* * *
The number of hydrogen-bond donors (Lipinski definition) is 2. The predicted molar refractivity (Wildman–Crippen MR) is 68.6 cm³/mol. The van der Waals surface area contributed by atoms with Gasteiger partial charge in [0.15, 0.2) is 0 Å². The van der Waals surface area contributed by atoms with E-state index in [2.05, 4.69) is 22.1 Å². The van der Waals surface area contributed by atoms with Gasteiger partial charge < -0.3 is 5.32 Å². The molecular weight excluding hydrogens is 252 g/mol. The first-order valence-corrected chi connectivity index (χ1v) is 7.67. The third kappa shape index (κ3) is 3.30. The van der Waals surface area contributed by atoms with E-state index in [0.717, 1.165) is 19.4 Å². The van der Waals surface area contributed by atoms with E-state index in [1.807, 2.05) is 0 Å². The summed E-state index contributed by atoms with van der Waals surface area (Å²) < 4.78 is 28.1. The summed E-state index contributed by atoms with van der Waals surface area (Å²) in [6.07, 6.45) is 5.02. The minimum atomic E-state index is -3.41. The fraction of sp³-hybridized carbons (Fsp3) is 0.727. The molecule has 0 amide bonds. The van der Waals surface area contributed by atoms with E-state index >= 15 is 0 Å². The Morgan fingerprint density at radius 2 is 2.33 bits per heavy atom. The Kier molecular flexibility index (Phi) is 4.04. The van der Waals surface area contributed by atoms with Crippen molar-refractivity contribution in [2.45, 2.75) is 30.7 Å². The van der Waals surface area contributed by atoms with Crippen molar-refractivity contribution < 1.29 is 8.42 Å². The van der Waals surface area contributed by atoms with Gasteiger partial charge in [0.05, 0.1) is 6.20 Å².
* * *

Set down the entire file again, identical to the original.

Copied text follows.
The number of hydrogen-bond donors (Lipinski definition) is 2. The predicted molar refractivity (Wildman–Crippen MR) is 68.6 cm³/mol. The van der Waals surface area contributed by atoms with Gasteiger partial charge in [0.15, 0.2) is 0 Å². The van der Waals surface area contributed by atoms with E-state index in [2.05, 4.69) is 22.1 Å². The van der Waals surface area contributed by atoms with Gasteiger partial charge < -0.3 is 5.32 Å². The molecular weight excluding hydrogens is 252 g/mol. The first-order valence-corrected chi connectivity index (χ1v) is 7.67. The third kappa shape index (κ3) is 3.30. The van der Waals surface area contributed by atoms with E-state index in [0.717, 1.165) is 19.4 Å². The van der Waals surface area contributed by atoms with E-state index in [1.807, 2.05) is 0 Å². The summed E-state index contributed by atoms with van der Waals surface area (Å²) < 4.78 is 28.1. The summed E-state index contributed by atoms with van der Waals surface area (Å²) in [6.07, 6.45) is 5.02. The minimum atomic E-state index is -3.41. The fraction of sp³-hybridized carbons (Fsp3) is 0.727. The molecule has 0 amide bonds. The van der Waals surface area contributed by atoms with E-state index >= 15 is 0 Å². The Morgan fingerprint density at radius 2 is 2.33 bits per heavy atom. The Kier molecular flexibility index (Phi) is 4.04. The van der Waals surface area contributed by atoms with Crippen molar-refractivity contribution in [2.45, 2.75) is 30.7 Å². The van der Waals surface area contributed by atoms with Crippen molar-refractivity contribution < 1.29 is 8.42 Å². The van der Waals surface area contributed by atoms with Gasteiger partial charge in [0.05, 0.1) is 6.20 Å².